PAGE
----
Blog by Steve Laug
It was a pleasure to refurbish this original Custom-Bilt (note the hyphenated title). I have always loved the rugged individualism of Tracy Mincer’s pipes. They are like none of their imitators in terms of character and sheer smoke-ability. They feel great in the hand; have and open draw and generally a comfortable stem. They are nothing pretty to look at yet there is something endearing about their “ugliness”. This old pipe was in very rough shape when I started to work on it. I apologize up front in that I forgot to grab the camera to take pictures of the pipe when I began the work. My words will have to suffice as I tell you about it. There was still a dry and almost petrified dottle of tobacco left in the bottom of the bowl. The cake that was on the walls was filled with cracks and major chunks of it were missing. The only way to remedy that was to ream it. The exterior of the bowl had a very tarred and sticky rim and the finish was gone and flecks of white paint were all over the crevices of the rustication. The stem was dull brownish green with a white crust around the button and up the stem a good half inch. This stuff was like concrete.
I always start my refurbishing process by addressing the issues of the bowl. That way as it soaks I can work on the stem. I scraped out the petrified dottle and reamed the broken cake back to bare wood. I cleaned the inside of the shank with a shank brush and bristle and fluffy pipe cleaners and isopropyl alcohol until they came out clean. I wiped down the exterior of both the shank and bowl with a rub of alcohol. When finished it was dropped in the alcohol bath for most of the morning while I worked on the stem.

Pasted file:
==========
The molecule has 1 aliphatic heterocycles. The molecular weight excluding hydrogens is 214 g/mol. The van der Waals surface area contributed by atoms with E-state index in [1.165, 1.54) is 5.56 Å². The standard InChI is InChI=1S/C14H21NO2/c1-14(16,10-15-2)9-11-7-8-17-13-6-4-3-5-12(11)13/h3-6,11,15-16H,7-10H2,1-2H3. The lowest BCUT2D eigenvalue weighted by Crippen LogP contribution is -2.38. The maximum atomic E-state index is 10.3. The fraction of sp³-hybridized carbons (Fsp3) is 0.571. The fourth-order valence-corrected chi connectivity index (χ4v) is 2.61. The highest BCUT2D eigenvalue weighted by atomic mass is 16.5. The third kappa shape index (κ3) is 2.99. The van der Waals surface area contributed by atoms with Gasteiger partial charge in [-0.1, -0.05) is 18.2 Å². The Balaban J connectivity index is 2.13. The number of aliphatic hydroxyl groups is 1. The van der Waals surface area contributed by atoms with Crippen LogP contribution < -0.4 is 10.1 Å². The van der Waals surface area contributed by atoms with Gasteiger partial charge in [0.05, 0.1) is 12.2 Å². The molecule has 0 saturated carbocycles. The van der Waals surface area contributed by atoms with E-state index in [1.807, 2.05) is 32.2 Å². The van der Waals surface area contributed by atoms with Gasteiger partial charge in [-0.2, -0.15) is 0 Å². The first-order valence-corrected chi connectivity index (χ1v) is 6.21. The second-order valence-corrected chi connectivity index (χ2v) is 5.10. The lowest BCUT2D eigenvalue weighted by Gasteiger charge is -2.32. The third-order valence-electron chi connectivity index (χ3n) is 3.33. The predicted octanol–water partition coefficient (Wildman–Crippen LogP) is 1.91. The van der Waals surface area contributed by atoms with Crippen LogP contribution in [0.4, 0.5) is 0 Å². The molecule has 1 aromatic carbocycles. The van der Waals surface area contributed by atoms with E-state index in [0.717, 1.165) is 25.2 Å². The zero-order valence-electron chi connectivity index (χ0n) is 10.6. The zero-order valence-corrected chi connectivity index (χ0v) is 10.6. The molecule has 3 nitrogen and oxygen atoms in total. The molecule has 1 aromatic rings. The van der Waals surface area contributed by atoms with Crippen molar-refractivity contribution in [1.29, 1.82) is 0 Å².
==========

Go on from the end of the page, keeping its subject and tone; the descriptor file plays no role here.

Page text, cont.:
I went to work on the stem. I decided to buff it with black Tripoli (coarse polishing compound) to address the hard crust on the front of the stem and the general oxidation on the blade of the stem before the saddle. I did not want to work on the saddle with it off the shank as it is too easy to round the edges and spoil the fit. After buffing it was sanded with 240 grit sandpaper to finish breaking through the white crust. Once it was gone the rest of the stem was cleaned up with my normal list of 400, 600 grit wet dry (with water), and then micromesh pads – 1500, 1800, 2400, 3200, and 4000 grit. I also used the wet dry sandpaper and the pads to careful work on the saddle portion of the stem. Upon completion the entirety was given a coat of Obsidian Oil and then waxed with carnauba.
I set the stem aside and retrieved the bowl from the alcohol bath. As I took it from the bath I scrubbed it with a brass bristle tire brush to get into the crevices on the pipe and the rustication. It was a mess with some paint in the rustication. The alcohol had removed the grime and the wire brush removed the paint flecks. Just a reminder – I use a soft bristled brass white wall tire brush in these instances as the bristles do not damage the surface of the briar. When the bowl was clean I wiped it down with isopropyl on a cotton boll. It was ready to restained with a medium brown aniline stain. I applied the stain with the dauber that comes with the Fiebings Shoe Dye (aniline stain), flamed it and set it aside to dry thoroughly. Once it was dry I buffed it with White Diamond on my buffer and then applied a coat of Halcyon Wax and buffed it by hand with a cotton cloth.